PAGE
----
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Child Safety – Window Barrier Laws Commence

Posted 19 December 2013

Category: Strata

The Strata Schemes Management Amendment (Child Window Safety Devices) Act 2013 (“Act”) and Strata Schemes Management Amendment (Child Window Safety Devices) Regulation 2013 (“Regulation”) came into force on 11 December 2013.

A new Section 64A:

  • requires and empowers owners corporations to install window barriers, in windows to which the section applies, by 13 March 2018.
  • empowers owners to install window barriers in their own lots, despite any by-law to the contrary, subject to obligations about quality, appearance and repair of damage and a requirement that the owners corporation be notified within seven days.

New Sections 140A and 140B provide for adjudicators orders in the event of non-compliance with these obligations.

A new Regulation 31 specifies the buildings and windows to which these provisions apply, as well specifying the type of window barrier to be installed. Broadly, these provisions:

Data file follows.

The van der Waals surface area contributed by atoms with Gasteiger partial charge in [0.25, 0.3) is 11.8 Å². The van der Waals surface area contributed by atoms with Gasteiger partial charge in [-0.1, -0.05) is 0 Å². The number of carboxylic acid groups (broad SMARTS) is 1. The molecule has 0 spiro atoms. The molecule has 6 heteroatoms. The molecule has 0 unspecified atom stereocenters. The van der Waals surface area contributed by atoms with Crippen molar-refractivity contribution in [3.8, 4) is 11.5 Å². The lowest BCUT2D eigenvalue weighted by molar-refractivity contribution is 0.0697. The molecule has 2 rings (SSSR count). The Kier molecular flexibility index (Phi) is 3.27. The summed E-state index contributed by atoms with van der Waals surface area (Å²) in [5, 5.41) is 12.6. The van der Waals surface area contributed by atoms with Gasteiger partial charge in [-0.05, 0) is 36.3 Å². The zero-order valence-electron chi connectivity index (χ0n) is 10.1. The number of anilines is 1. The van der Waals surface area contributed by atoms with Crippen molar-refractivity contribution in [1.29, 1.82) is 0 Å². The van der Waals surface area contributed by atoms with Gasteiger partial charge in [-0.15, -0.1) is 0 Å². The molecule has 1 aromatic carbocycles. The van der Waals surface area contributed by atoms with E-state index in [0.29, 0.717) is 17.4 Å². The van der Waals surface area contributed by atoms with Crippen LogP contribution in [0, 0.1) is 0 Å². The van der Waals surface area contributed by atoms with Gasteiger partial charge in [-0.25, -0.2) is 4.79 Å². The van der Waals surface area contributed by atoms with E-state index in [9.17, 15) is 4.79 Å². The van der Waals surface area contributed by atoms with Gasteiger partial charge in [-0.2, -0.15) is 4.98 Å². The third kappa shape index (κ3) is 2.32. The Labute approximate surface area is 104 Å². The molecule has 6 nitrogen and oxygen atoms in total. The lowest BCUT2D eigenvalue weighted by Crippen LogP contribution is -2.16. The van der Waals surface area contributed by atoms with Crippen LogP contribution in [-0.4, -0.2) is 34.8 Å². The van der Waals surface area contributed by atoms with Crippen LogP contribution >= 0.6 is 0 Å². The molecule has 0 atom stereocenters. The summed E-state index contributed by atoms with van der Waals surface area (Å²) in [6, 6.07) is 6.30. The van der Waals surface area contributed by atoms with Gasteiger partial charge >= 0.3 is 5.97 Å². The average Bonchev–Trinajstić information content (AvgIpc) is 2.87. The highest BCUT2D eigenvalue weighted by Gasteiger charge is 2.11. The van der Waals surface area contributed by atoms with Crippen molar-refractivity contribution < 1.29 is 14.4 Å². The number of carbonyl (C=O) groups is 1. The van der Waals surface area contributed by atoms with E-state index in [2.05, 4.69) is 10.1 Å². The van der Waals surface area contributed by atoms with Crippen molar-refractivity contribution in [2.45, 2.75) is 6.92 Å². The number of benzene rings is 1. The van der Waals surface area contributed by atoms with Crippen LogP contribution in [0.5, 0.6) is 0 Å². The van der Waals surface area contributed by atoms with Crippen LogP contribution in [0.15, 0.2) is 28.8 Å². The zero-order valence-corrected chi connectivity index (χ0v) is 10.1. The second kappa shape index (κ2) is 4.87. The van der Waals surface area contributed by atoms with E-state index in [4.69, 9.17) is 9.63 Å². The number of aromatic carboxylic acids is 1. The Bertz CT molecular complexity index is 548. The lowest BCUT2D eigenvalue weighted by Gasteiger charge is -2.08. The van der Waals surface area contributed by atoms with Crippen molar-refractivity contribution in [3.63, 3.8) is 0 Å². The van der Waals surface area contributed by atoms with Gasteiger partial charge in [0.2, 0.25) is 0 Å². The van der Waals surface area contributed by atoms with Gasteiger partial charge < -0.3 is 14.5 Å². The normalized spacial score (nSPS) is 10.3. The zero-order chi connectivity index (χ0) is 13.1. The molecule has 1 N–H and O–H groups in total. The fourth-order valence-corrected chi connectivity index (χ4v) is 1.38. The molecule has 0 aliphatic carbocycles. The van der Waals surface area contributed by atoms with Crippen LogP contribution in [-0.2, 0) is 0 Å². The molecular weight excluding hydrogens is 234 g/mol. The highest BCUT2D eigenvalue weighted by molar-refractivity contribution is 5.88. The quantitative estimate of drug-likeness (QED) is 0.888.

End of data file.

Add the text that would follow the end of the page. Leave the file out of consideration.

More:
• apply to windows in buildings which contain lots used for residential purposes, where the window is openable, can be accessed from a residence, has a lower level less than 1.7 m above the floor and the floor is more than 2 m above ground level.
  • require installation of a barrier meeting specified technical requirements, including a child resistant release mechanism, if it can be removed or unlocked.

Interesting features of the new provisions include:

  • Section 64A(2) provides that the owners corporation may, for the purposes of this section, carry out work on any part of the parcel and is presumably includes situations where the “centre line” rule applies for plans registered prior to 1 July 1974.
  • Uncertainty as to what happens when an owner denies access.
  • The limitation to residential lots.

Owners corporation should consider what action they need to take to comply with the new requirements, which should begin with an executive committee meeting to discuss the available options, with a view to putting a motion on the agenda for a general meeting for the purpose of authorising appropriate action.


***The information contained in this article is general information only and not legal advice. The currency, accuracy and completeness of this article (and its contents) should be checked by obtaining independent legal advice before you take any action or otherwise rely upon its contents in any way.

Bannermans Lawyers

Published 19 December 2013

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